Since he was born and brought up in Mumbai, his working style was quite different from that of Delhi and the turning point was his decision not to open a shop-cum-office in Bhagirath Palace or Lajpat Rai Market, which were the business hubs for electronic components in those days. He did not want customers to come and buy products at his counter; rather, he wanted to go and sell the products to the customers. That was the differentiation he wanted to bring about in his business, way back then.
From a short-term, business point of view, I believe he could have done much, much better by having his shop at Bhagirath Palace; but we are reaping the fruits of his long-term vision today. The approach of being close to the customer increased our focus on customer service continuously, and created this structured and professional organisation.
How my own journey started
I joined the company in 1992. At that time, we were representing the local semiconductor manufacturers —Usha Rectifiers in Faridabad and Hind Rectifiers in Mumbai. Our sales were concentrated in and around the Delhi region.
There were limited applications such as DC drives, welding, battery chargers and rectifiers, along with the requirement for spares from the steel, sugar, cement and other heavy industries. In those days, it was worth our while to visit remote factories just to sell a few spares of thyristors and diodes, which I did. I enjoyed seeing different plants in some interior parts of the country.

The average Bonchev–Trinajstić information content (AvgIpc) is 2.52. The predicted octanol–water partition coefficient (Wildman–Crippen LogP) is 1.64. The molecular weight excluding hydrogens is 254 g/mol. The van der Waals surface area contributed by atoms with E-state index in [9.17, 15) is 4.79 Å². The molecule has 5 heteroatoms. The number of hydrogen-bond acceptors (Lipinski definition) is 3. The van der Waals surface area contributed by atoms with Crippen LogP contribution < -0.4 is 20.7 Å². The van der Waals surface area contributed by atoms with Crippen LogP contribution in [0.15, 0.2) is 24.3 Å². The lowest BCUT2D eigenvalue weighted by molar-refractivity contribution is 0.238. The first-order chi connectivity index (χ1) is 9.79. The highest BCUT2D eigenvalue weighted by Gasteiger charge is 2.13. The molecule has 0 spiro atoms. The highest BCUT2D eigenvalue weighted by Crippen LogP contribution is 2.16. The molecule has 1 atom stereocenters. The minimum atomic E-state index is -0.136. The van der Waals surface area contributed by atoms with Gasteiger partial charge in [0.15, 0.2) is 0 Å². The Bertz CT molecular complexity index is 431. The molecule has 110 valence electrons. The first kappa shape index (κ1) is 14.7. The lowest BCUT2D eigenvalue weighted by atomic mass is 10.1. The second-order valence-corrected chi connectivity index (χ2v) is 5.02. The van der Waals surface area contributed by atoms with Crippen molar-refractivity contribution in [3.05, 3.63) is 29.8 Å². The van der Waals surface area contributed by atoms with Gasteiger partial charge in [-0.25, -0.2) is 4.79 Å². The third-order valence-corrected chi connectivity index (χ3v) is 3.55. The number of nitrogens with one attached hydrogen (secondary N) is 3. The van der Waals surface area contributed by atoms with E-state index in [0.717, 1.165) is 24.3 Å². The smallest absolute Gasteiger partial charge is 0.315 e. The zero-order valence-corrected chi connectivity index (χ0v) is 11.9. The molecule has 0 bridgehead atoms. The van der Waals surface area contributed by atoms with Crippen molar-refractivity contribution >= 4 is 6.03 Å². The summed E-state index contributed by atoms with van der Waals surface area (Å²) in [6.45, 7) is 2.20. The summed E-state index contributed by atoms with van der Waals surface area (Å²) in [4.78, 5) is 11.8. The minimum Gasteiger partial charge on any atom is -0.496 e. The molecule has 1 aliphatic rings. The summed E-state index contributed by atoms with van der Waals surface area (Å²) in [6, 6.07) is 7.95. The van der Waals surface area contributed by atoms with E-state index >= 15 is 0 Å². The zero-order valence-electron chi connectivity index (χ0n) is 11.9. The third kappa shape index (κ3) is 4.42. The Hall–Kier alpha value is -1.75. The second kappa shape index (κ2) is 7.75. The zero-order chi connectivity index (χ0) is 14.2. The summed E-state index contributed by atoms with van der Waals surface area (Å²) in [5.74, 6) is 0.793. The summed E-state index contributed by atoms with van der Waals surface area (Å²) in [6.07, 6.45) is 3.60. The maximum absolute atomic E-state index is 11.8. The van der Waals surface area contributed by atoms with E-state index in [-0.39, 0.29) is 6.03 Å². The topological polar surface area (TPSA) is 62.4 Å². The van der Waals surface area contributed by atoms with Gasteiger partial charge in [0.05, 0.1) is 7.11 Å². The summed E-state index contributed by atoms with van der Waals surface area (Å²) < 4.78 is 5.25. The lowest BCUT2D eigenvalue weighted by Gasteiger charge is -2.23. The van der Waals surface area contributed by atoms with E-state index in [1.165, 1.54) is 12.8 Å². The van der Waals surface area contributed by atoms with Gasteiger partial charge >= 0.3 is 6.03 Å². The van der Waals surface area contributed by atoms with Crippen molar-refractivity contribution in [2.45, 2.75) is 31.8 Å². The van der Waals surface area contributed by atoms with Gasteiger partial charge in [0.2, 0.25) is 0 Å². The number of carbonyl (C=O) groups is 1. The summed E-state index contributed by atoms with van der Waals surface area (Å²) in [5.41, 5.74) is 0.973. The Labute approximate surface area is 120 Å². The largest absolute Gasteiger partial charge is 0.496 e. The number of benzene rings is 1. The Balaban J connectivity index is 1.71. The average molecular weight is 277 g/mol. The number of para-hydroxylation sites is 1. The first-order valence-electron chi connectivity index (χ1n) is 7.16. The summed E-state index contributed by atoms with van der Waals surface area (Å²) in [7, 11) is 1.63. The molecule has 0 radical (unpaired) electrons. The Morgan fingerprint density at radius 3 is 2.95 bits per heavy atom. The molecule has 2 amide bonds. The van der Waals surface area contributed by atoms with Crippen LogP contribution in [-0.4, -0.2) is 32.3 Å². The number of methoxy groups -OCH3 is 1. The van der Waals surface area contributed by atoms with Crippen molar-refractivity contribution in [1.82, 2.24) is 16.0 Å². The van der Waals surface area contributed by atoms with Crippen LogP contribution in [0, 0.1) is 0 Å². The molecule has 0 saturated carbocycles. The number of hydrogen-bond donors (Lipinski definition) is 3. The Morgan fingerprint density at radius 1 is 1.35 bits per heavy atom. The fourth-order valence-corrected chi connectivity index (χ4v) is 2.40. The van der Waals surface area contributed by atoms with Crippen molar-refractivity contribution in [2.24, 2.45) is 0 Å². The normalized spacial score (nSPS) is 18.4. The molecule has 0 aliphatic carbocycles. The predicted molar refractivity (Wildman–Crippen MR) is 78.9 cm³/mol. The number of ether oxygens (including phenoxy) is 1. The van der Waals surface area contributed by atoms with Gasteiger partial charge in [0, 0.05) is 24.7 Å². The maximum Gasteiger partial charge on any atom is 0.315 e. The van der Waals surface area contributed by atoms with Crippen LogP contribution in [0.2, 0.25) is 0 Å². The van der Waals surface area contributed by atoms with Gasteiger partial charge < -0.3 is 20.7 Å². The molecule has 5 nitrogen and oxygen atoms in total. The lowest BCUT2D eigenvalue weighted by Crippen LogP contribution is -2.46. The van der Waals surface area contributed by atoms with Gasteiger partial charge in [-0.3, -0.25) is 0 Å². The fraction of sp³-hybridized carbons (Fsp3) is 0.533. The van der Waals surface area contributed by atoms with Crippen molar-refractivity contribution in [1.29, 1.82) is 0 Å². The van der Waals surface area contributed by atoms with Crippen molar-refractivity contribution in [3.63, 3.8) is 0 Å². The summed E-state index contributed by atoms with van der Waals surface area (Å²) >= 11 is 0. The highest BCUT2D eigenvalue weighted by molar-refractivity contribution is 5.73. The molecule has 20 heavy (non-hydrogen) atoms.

The turning point in my life
In 1994 I started travelling overseas and my first trip was to PCIM (a well-known trade fair) in Germany.
We signed our first distribution contract with an Israeli company called Payton Planar Magnetics at PCIM. At that time, I did not know anything about high frequency transformers. I was just impressed by the technology, and the Israeli company was surprised that this young man who had come all the way from India was ready to work with it for the Indian market. It was that spirit that made Payton appoint us as its Indian representative-cum-distributor. I was super thrilled and remember calling my father from Germany to share the news.